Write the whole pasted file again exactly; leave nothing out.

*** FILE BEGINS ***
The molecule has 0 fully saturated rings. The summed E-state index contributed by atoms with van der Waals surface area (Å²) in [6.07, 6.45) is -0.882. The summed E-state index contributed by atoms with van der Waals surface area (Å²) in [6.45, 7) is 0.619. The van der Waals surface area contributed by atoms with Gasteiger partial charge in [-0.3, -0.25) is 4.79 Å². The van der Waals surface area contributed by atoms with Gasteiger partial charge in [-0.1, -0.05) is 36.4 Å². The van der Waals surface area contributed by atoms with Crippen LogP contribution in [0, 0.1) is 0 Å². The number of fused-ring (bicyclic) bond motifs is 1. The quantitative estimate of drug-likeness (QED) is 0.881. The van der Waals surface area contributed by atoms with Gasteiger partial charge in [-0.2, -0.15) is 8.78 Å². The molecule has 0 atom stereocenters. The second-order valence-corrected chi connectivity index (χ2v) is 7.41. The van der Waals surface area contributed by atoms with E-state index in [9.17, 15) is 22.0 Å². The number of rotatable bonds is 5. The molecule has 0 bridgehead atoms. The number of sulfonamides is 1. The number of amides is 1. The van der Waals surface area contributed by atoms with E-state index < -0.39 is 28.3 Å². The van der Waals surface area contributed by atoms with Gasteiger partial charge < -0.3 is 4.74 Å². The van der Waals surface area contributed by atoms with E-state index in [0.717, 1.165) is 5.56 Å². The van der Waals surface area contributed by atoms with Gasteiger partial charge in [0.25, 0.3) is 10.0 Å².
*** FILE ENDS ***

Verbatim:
The molecule has 0 fully saturated rings. The summed E-state index contributed by atoms with van der Waals surface area (Å²) in [6.07, 6.45) is -0.882. The summed E-state index contributed by atoms with van der Waals surface area (Å²) in [6.45, 7) is 0.619. The van der Waals surface area contributed by atoms with Gasteiger partial charge in [-0.3, -0.25) is 4.79 Å². The van der Waals surface area contributed by atoms with Gasteiger partial charge in [-0.1, -0.05) is 36.4 Å². The van der Waals surface area contributed by atoms with Crippen LogP contribution in [0, 0.1) is 0 Å². The number of fused-ring (bicyclic) bond motifs is 1. The quantitative estimate of drug-likeness (QED) is 0.881. The van der Waals surface area contributed by atoms with Gasteiger partial charge in [-0.2, -0.15) is 8.78 Å². The molecule has 0 atom stereocenters. The second-order valence-corrected chi connectivity index (χ2v) is 7.41. The van der Waals surface area contributed by atoms with E-state index in [9.17, 15) is 22.0 Å². The number of rotatable bonds is 5. The molecule has 0 bridgehead atoms. The number of sulfonamides is 1. The number of amides is 1. The van der Waals surface area contributed by atoms with E-state index < -0.39 is 28.3 Å². The van der Waals surface area contributed by atoms with Gasteiger partial charge < -0.3 is 4.74 Å². The van der Waals surface area contributed by atoms with E-state index in [0.717, 1.165) is 5.56 Å². The van der Waals surface area contributed by atoms with Gasteiger partial charge in [0.25, 0.3) is 10.0 Å².